Did Intel's QuickSync Technology Kill CUDA/APP?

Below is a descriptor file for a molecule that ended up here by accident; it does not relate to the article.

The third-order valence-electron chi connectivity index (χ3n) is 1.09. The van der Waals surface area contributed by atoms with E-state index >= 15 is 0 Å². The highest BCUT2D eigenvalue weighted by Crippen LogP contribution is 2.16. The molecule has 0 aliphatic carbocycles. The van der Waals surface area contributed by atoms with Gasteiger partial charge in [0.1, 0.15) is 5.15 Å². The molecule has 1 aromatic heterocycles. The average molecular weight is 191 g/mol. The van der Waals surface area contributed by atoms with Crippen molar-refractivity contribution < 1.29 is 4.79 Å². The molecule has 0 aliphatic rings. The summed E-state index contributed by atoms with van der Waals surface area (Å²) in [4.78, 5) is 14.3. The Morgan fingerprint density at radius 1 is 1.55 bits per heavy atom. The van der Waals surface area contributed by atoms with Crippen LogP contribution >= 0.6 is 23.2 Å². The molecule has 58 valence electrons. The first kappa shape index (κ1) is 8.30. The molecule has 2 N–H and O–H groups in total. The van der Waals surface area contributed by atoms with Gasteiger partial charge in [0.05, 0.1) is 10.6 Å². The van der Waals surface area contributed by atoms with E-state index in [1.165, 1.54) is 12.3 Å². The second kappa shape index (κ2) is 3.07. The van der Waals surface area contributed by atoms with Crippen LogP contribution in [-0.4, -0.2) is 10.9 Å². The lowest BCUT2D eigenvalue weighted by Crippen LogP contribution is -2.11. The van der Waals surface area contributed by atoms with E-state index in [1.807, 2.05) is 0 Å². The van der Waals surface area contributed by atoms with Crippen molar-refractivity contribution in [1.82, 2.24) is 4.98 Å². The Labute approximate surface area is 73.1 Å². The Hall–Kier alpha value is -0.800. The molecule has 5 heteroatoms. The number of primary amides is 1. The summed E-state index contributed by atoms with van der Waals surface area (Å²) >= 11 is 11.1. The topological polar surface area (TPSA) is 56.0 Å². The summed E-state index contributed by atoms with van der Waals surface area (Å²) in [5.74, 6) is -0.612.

<div class='os_post_top_link'><a href='http://www.tomshardware.com/reviews/sandy-bridge-core-i7-2600k-core-i5-2500k,2833-5.html' target='_blank'>http://www.tomshardware.com/reviews...00k,2833-5.html</a><br /><br /></div><p><img src="http://images.thoughtsmedia.com//dht/auto/1297460366.usr1.png" /></p><p>Take a look at that image above. It's from an <a href="http://www.tomshardware.com/reviews/sandy-bridge-core-i7-2600k-core-i5-2500k,2833-5.html" target="_blank">article on Tom's Hardware</a> that talks about how <a href="http://www.intel.com/technology/quicksynch/index.htm" target="_blank">Intel's QuickSync technology</a> - which is part of the Sandy Bridge platform - stacks up against GPU acceleration from NVIDIA's CUDA and AMD's APP (formerly Stream) technologies. The numbers above are simply shocking: GPU acceleration using CUDA or APP gives an almost 2x performance increase in HD video trascoding...yet, amazingly, Intel's QuickSync manages to get the same job done 5x faster than CUDA or APP. And let's be clear about something: it's able to do that with an integrated GPU that's part of the overall CPU, not with a beefy, power-sucking, loud graphics card that costs $300+. <MORE /></p><p>I first heard about this at CES: I was meeting with a software development company who specialized in video editing applications and were well-known for utilizing every possible CPU/GPU trick in the book to get superior transcoding speeds. They told me that, based on their initial tests using Intel Sandy Bridge CPUs, there would be no need for CUDA or APP in the future for transcoding videos - the Intel technology was so dramatically superior that it was what they'd be focusing on moving forward. They wouldn't be dropping CUDA/APP support in their products, but if a customer was using their software on a Sandy Bridge-equipped system, their software wouldn't even touch the dedicated GPU.</p><p>This is <em>stunning</em>. This means that someone using a Sandy Bridge-based laptop could easily transcode HD video much faster than someone on a desktop PC with a similarly-clocked CPU and a monster video card. As someone who's been eagerly waiting for a laptop that can encode HD video with impunity, I'm thrilled by this - the Intel HD 3000 isn't going to replace a dedicated GPU from a gaming perspective, but when it comes to encoding HD video, it looks like CUDA and APP are seriously out-classed.</p>